Eye For Film >> Movies >> Cargo (2010) Film Review
In space, it may well be that no one can hear you scream... but just about anyone who has seen any of the major space-set or futuristic thrillers from the past few decades will find the cliches of the genre ringing out in this Swiss sci-fi. In fairness, there seem to be only two ways to represent spaceships and their contents - either as sleek, clinical piles of newfanglery or as dirty, clanging hunks of industrial grimness - but even if the look has to, almost inevitably, recall space stories past, that's no excuse for the narrative to stick to genre staples more tightly than a face-sucking Alien.
The first warning bell comes with the set up. It's 2267 and Earth is ravaged and virtually uninhabitable, meaning that the human race has been forced into overcrowded space stations orbiting the planet. A few, who are either lottery lucky or fiscally loaded have been able to relocate to the idyllic planet of Rhea. After her sister has won a place for her and her family in this 'promised land', Doctor Laura Portman (Anna-Katharina Schwabroh) takes a job aboard the portentously named Kassandra as part of an eight-year mission to deliver unspecified cargo to a space station near Rhea to raise the cash to join her sibling.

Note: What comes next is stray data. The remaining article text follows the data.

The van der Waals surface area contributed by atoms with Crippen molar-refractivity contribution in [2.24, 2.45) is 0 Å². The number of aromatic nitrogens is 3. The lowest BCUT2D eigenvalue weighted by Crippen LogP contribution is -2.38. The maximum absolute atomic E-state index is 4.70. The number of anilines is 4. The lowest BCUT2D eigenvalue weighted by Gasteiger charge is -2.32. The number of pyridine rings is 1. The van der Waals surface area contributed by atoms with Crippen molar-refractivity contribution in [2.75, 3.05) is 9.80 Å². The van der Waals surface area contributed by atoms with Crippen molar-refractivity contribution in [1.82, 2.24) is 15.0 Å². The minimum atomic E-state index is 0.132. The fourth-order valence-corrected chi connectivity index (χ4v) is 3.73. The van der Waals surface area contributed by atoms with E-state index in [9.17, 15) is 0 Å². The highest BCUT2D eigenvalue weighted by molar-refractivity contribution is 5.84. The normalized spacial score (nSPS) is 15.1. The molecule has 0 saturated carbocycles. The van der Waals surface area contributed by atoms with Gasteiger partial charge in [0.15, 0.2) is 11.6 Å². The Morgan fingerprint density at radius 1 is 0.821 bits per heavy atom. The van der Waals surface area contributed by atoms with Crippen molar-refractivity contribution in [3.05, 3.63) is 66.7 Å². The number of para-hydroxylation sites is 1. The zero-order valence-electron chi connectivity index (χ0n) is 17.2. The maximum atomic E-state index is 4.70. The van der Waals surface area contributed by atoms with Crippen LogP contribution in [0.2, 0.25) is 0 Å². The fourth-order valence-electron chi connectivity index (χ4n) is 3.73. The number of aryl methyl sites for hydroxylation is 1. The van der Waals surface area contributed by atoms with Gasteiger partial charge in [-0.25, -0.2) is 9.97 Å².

Sci-fi utopias are so very seldom what they seem and, despite early hopes that first-time co-directors/co-writers Ivan Engler and Arnold Bucher might be using this idea subversively, it soon becomes obvious that original ideas, like habitable places on earth, are pretty scarce.
Borrowing plotlines and style liberally from everything from Blade Runner through to The Matrix and Sunshine, the look of the film is great, especially considering it's low budget, but there is so much going on that none of the narrative strands are properly fed. There's the mysterious 'biohazard' cargo, the crew going into stasis in vats of gloop, the shifty security chief (Martin Rapold) and in a heavy piece of early exposition, the suspicion that a Luddite-style terrorist may be on the loose. No one's motivations are adequately explored and aspects of romance thrown in so clumsily they are almost laughable. The film's biggest problem, however, is that despite all its heavy layers of plot, very little actually happens. Action scenes are all too frequently skirted round to make room for yet another lump of narrative or shot so confusingly that it's hard to work out what is going on.
There is a kernel of a good idea here, but the whisper of intelligence is drowned out by the clamour of everything else.Reviewed on: 31 Jul 2010